Coconuts do not live very long, at least for trees. But they grow fast. This is another adaptation to life on the beach.  Roots cannot sink too deep into the shifting sands and over the course of a few decades it is almost certain that a storm will come along that is strong enough to disrupt even a well rooted tree growing not very far above the tide line. So the coconut’s strategy is to live fast, die young and leave a nice looking husk.

My pictures are from along the sea in Salvador. The top two show coconut palms.  In the second picture you can see an agua de coco stand where you can get fresh coconut water.  Notice the big dunes of white sand behind the stand. I don’t know the details of how it gets deposited there, but some places along the coast these big dunes block the ocean. Some are covered by vegetation, like the ones in the picture, others are just sand.

Afro-Brazilians in Old Salvador

Old Salvador is an interesting place because of the interesting architecture and charming streets, but much more because of the interesting life on the streets, the people, in other words. Old Salvador comes with a soundtrack.  There is the constant sound of drums and singing, as well as the usual human activity sounds you would expect on streets where the pedestrian still trumps the car.  You get a feeling of community.

We were in this part of town to visit an African Brazilian organization called Olodum. Olodum is known mostly for its music, with strong percussion. In fact, Olodum members were responsible for some of the drumming and singing I heard. Some of these people were featured in a Paul Simon Album and Michael Jackson came to Salvador & Rio to record a music video “They Don’t Care About Us”. I understand that he did not to the moon walk. I suppose even for the King of Pop it would have been hard to do a smooth moon walk on the rough cobbled streets.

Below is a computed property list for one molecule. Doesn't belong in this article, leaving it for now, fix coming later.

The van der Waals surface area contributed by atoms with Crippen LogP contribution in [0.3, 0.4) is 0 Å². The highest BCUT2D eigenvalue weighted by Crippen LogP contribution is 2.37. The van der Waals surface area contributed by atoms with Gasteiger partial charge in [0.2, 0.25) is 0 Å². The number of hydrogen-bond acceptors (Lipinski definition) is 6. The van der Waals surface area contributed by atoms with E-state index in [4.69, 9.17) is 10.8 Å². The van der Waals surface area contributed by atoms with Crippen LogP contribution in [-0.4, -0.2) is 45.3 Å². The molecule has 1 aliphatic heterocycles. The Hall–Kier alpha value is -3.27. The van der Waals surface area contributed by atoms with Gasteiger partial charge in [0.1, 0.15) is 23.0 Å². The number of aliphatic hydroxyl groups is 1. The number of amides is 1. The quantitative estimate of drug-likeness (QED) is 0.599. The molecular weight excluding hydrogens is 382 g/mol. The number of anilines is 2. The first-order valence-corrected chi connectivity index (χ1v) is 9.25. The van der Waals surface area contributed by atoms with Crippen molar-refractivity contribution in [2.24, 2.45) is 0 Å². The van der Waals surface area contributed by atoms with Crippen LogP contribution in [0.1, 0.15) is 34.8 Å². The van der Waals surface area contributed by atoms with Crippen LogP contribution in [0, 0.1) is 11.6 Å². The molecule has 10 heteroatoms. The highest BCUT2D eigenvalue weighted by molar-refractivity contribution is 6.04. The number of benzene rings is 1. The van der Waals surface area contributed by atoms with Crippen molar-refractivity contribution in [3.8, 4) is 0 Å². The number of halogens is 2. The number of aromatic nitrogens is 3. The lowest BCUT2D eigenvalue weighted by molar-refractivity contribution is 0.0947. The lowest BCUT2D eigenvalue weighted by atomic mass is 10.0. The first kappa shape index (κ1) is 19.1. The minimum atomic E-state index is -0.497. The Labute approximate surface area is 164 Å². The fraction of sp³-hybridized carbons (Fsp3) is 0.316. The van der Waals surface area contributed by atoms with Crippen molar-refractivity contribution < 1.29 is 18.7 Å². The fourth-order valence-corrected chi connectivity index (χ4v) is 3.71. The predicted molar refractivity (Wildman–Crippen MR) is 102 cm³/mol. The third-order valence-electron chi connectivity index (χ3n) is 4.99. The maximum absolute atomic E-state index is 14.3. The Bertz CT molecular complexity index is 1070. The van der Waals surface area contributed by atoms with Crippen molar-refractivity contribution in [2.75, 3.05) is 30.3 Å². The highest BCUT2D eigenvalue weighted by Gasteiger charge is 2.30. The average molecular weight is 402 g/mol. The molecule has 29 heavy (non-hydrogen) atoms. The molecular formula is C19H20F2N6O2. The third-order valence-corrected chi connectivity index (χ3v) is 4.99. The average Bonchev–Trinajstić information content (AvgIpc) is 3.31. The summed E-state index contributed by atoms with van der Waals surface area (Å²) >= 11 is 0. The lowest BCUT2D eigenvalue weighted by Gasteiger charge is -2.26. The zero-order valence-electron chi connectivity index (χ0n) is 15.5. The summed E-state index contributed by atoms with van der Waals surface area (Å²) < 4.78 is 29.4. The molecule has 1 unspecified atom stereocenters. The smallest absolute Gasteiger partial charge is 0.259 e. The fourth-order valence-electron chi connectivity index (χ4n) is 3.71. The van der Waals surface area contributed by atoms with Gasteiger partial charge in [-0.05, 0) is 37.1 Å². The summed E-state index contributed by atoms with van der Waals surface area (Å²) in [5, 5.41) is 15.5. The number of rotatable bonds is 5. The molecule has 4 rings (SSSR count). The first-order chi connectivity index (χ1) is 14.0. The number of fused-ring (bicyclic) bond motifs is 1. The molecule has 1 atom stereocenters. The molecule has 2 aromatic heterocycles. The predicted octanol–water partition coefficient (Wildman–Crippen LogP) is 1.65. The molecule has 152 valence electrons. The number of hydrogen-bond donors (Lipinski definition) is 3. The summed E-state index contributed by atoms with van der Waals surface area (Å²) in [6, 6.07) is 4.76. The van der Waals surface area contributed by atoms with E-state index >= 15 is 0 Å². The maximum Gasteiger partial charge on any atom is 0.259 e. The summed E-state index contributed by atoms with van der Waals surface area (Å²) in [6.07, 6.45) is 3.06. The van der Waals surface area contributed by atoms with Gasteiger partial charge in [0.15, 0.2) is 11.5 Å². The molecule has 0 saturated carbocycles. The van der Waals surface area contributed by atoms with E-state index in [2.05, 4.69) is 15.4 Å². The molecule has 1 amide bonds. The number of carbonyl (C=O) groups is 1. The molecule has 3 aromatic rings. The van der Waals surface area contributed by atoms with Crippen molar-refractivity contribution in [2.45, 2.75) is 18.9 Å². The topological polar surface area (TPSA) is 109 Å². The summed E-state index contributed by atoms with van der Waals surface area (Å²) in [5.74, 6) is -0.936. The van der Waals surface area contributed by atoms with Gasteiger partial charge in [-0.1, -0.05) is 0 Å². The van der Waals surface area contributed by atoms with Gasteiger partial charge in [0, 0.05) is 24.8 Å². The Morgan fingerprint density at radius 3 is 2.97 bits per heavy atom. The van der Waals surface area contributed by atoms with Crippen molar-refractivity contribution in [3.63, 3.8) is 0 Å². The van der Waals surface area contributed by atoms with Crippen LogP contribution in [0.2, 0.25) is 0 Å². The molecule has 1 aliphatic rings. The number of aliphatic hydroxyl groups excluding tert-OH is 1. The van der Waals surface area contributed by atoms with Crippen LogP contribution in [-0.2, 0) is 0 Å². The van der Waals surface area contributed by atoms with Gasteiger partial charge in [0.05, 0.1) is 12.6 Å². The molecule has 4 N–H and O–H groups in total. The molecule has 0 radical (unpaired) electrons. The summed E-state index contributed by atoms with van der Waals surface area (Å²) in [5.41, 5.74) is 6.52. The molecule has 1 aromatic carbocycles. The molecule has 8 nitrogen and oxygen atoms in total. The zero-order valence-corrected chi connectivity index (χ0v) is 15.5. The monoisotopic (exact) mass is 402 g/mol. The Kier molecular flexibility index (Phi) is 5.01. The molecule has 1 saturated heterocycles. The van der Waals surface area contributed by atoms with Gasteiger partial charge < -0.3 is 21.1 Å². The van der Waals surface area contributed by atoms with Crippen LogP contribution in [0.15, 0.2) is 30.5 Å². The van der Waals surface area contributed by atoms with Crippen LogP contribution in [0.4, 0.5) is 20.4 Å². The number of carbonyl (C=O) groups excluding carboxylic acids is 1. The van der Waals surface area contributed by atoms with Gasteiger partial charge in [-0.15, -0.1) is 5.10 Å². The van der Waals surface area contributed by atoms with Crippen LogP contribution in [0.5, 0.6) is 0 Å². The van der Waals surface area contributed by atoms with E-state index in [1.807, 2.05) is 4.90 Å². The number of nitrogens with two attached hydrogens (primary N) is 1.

We are interested in Olodum more for its community outreach than for its music. We are hoping to broker a partnership between the BNC ACBEU and Olodum to teach English in the local Afro-Brazilian community.  The community is interested in this because of the general utility of English, but also because of the specific demands of the World Cup, which will feature games in Salvador in 2014. With English, community members could more easily find good jobs related to foreign visitors.  We see this as a good opportunity to help a group that has often been excluded and to make new friends, in the networking way I have written about on so many occasions. 

We went to the other side of town to Senzala do Barro Preto with a similar aim. This is another Afro-Brazilian organization. They told me that they were inspired by the civil rights movement and you could see that in the pictures of leaders like Martin Luther King and Barack Obama. Leaders at the Centro are more interested in a partnership than in English teaching per se and it makes sense. They don’t want to just have a one-time infusion, but rather want to develop community members who can sustain the effort. It makes sense to “train the trainers”. It complicates logistics a bit, but we can probably figure it out. Things just work better when the community gets what it wants and is committed to working for the results.